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Not sure if your Chinese friend is more like an acquaintance or actually a close friend? It can be hard to tell sometimes.
Some parts of friendship are universal, but there are some things that are unique about Chinese culture when it comes to how you treat someone you’re close to.
In my experience, the way a Chinese person acts around a close friend is pretty different from how they treat an acquaintance.
If you can relate to any of the following, then congratulations because your Chinese friend most likely considers you to be a close friend!
1. They're no longer polite around you
You’ve got to be polite when you first meet someone, of course, but when Chinese people are close to someone, they often stop with all the polite gestures.
And in fact, if you continue to be polite with a friend, then you might even be unwittingly keeping them at a distance.
2. They don’t care which language you speak together
When it’s a true friendship, not just a language exchange partner, then whether you speak Chinese or English (or any other language) with each other doesn’t matter.
I’ve had plenty of experience with the type of person who pretends to be a friend but in fact just wants to practice English.
Close friends don’t really think about it and usually just speak whatever comes out. The important thing is the conversation, not the language.
However, a good friend is comfortable pointing out any mistakes that you might make in Chinese, and they also aren’t embarrassed when you correct their English. That’s because of my next point…
3. They’re not worried about saving or losing face
If a good friend asks you to “give them a little face,” which is phrased, “gěi diǎn miàn zi ba (给点面子吧)”, then it’s probably said just as a joke.
In fact, close friends are totally cool with you swiftly turning down their offer to share their bag of chicken feet or big chunk of durian with you, and they don’t feel embarrassed about eating it all in front of you. And if they don’t really like the Western food you made that’s covered in cheese, they’ll just say so.
On a deeper level, they admit weaknesses and fears to you, and very importantly, they are willing to criticize China in front of you.
They also don’t get upset if you say anything negative about China, and likewise, they are comfortable saying negative things about your country too. Neither of you take anything like that personally. And along those same lines…
4. You can joke about differences between Chinese and foreigners
You can totally poke fun at how she won’t eat certain foods during certain seasons because they are considered “hot” or “cold” foods in Chinese medicine. If you’re good friends, she'll think it’s funny too.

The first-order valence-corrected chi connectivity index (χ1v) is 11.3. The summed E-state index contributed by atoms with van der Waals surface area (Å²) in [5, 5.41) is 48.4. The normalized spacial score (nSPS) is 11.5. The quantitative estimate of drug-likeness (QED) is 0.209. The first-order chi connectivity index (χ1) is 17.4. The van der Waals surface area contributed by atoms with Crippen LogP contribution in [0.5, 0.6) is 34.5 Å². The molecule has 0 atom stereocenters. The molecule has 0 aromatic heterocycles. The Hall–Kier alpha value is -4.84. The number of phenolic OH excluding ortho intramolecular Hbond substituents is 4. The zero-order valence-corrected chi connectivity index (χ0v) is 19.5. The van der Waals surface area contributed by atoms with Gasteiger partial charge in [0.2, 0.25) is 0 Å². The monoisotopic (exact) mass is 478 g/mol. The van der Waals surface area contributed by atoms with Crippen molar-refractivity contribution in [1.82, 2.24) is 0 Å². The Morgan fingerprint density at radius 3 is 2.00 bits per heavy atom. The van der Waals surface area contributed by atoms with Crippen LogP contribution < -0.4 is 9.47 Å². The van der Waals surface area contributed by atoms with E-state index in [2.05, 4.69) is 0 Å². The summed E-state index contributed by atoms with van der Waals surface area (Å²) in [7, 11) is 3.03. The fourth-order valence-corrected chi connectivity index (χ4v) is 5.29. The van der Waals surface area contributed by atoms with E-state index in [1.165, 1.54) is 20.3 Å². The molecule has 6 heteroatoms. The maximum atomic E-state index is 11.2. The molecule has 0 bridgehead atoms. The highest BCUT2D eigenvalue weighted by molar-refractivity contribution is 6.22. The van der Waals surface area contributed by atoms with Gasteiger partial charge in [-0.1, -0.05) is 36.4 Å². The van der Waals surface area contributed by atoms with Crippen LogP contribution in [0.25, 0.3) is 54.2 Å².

And you’ll laugh when she points out that you pretty much always wear plastic flip flops, which to her are only to be worn in a public shower.
And once you’ve been traveling together, you’ll be all too familiar with each other’s little habits and will have a whole world of new material for these jokes.
For example, when I first went traveling with a Chinese friend, I thought it was hilarious that she only brought a couple of pairs of underwear and socks and washed them in the bathroom sink every night.
She thought it was absurd that I brought a different pair for every day of the trip. In fact, we still joke about this, years later.
5. Guanxi plays out differently
As you know, “guān xi” (关系) makes the Chinese world go around.
But it changes a little with close friends, because you’re certainly not keeping track of who owes a favour to whom.
On the other hand, as a close friend, all of your friend’s friends are now a part of your "guān xi wǎng 关系网", or guanxi network.
So, you’re automatically obligated to help out your friends’ friends, no questions asked.
And if your friend’s friend can help you out in any way, you can be sure he will do so willingly, too.
6. You’re practically family
Families are very important in China. So, it’s common to “meet the parents” pretty early on in friendships.
You know you’ve got a close friend when their parents (whom you call “āyí” and “shū shu”, i.e. “auntie” and “uncle”) know all about your life and what dishes you like to eat.
You know about their high blood pressure and which TV shows they like to watch. You’re always invited to family events and know that the little niece just learned how to say the word “apple” in English.
And if your friend comes from a small, rural, or poor area, they aren’t embarrassed about it, and still want you to go home with them for Chinese New Year.
If you’ve got a Chinese friend who fits these descriptions, then you can be pretty sure that he or she counts you as a close friend.
It’s not always easy to get to that point with someone from another culture, so consider yourself lucky when it happens!